Generalists vs Specialists - What is your career path?

Dinakaran

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Generalists vs Specialists - What is your career path?

Over the last 14 years, there has been an eternal struggle with the ever-changing technology landscape over whether to become a Generalist or Specialist. There are no easy answers to this ever-burning question. Depending on the context, both options seem to make sense from different vantage points. I happened to read across this post by Vani Kola on Generalist vs Specialists

https://www.linkedin.com/pulse/generalists-vs-specialists-vani-kola/

After reading about the post, I went down the rabbit hole of Generalists vs Specialists.

I came across this book by David Epstein, “Range: Why Generalists Triumph in a Specialized World” and it got me thinking more about this. There are different schools of thoughts. Jack of All Trades vs Specialize in One Single Thing but being the best in it. And the author explains the idea with the example of the career trajectory of Tiger Woods and Roger Federer.

https://www.freethink.com/videos/generalist-vs-specialist

Who has the edge - Generalists or Specialists?

In short, Generalist picks up new technologies super fast. Adapt at picking up new trends and shift course. Generalists are essential when a company is looking at innovation and strategy, while Specialists are essential to execute the strategy and deliver. Both are very much essential in the larger scheme of things, but choosing a rewarding career may be a bit hard for Generalists.

Sridhar Vembu , CEO of Zoho has recently tweeted the following in a similar context and has favoured Generalists over Specialists. It is an interesting point of view. Check his tweets here and here

“5/ Here is the basic problem with the second doctrine “Specialize”: how does an organization develop a NEW core competence? Toyota branched out from its core competence of textile looms to automobiles. Amazon branched out froeCommercece to AWS. Zoho Corp has done that too.”

“6/ We used to have intense debates on “core competence” at Zoho and I rejected that doctrine and declared “Our business domain is whatever we take a deep interest in”. That’s the only way an organization can evolve to add new competencies, by tinkering with new ideas.”

And the debate is now progressing to different interpretations based on the context again. We have a generalizing specialist.

A generalizing specialist is someone who:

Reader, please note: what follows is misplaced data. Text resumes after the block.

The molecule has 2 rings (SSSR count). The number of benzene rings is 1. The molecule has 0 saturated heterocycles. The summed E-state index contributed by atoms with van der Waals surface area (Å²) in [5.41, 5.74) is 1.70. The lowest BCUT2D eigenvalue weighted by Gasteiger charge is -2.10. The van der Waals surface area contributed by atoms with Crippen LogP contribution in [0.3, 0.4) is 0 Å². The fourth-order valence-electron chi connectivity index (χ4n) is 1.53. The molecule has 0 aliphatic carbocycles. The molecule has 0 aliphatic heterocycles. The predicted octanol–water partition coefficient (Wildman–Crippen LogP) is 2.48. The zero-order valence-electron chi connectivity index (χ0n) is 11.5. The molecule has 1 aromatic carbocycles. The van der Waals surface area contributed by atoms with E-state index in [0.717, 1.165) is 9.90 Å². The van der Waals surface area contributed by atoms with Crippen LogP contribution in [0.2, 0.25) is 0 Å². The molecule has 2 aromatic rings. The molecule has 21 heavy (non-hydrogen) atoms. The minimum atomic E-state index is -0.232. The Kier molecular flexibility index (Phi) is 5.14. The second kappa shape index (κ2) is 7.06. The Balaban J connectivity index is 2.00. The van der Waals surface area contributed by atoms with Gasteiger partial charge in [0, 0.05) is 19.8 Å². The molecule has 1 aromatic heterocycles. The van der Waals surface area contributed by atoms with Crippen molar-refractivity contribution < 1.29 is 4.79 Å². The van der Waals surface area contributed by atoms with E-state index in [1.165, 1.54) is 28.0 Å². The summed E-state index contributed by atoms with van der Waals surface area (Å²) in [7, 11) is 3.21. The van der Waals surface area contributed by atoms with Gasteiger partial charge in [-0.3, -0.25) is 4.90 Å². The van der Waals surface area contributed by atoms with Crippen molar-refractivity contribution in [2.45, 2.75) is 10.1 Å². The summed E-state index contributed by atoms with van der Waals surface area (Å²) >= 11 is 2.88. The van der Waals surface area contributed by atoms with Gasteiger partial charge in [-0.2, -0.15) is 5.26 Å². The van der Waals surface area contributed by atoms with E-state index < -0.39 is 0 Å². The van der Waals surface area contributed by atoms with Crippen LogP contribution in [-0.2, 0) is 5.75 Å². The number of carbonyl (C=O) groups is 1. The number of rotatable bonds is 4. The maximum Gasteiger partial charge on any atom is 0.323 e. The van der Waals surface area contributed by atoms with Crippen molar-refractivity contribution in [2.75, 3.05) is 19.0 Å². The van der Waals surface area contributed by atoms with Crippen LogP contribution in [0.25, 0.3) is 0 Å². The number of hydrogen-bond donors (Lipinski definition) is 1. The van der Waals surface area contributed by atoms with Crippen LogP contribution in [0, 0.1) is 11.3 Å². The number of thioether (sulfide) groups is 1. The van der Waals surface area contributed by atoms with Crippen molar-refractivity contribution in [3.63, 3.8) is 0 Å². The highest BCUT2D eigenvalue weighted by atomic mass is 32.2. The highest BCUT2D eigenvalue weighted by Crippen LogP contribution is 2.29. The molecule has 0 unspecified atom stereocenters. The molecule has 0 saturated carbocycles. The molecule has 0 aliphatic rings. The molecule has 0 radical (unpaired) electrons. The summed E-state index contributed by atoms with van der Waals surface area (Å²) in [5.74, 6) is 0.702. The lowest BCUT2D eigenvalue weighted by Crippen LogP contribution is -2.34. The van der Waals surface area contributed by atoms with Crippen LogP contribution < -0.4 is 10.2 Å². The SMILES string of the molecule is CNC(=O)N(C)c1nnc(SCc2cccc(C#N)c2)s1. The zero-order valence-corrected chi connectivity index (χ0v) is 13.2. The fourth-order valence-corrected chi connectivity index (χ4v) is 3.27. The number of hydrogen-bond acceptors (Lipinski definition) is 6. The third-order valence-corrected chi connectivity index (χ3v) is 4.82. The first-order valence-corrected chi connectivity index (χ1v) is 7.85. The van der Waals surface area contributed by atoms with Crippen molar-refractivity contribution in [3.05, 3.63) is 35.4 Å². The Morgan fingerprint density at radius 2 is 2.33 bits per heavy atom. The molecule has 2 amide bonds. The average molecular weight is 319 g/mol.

• Has one or more technical specialities (e.g. Java programming, Project Management, Database Administration, …).
  • Has at least a general knowledge of software development.
  • Has at least a general knowledge of the business domain in which they work.
  • Actively seeks to gain new skills in both their existing specialities as well as in other areas, including both technical and domain areas.

http://agilemodeling.com/essays/generalizingSpecialists.htm

Idea of T-Shaped Leader

Another trend is of the need for T-Shaped Leader. T-Shaped leader or employee is both a niche specialist and a generalist. Here the horizontal bar of ‘T’ represents the gamut of general knowledge and soft skills the individual has, while the vertical stem of ‘T’ symbolises his/her depth of hard technical skills

http://www.businessworld.in/article/How-Generalists-Are-Gaining-Importance-Over-Specialists-In-Tech-leadership-Roles/05-01-2020-181488/

What the future holds?

Two types of people will own the future: Generalising-Specialists and Specialising-Generalists.

Imagine you hired a Specialist who was great at one particular function, and over time you found out he or she was also good at handling a broader range of duties, and eager to grow? You’d be thrilled, and you’d want to work with that person a long time. Now imagine you had in your organisation a Generalist who wore multiple hats and could handle a range of duties, but who also spent time acquiring greater proficiency in certain specific skills? You’d be equally thrilled, and you’d want to work with that person a long time.

Who has better job prospects ? Generalists will find it harder and harder to get hired, while Specialists are under threat from software and robots.

https://medium.com/@ulrichmabou/specialist-vs-generalist-how-i-became-a-fraud-in-transition-and-how-you-could-better-manage-d4588df7db2

And for a Developer, what does this mean?

Being a Specialist can be rewarding, but being a Generalist is a necessity. You truly do need a bit of both; just remember not to sacrifice general knowledge to focus on your preference. Security, Machine Learning, and Dev/Tech Ops are the top 3 topics I believe have strong merit at the moment, but that list is certainly not exhaustive!

https://developer.okta.com/blog/2019/11/26/developer-generalist-vs-specialist

I’m still un-decided on the whole debate , but the whole conservation and ensuing discussion has made me open to this idea of what I really want to become ? A Generalist or Specialist.

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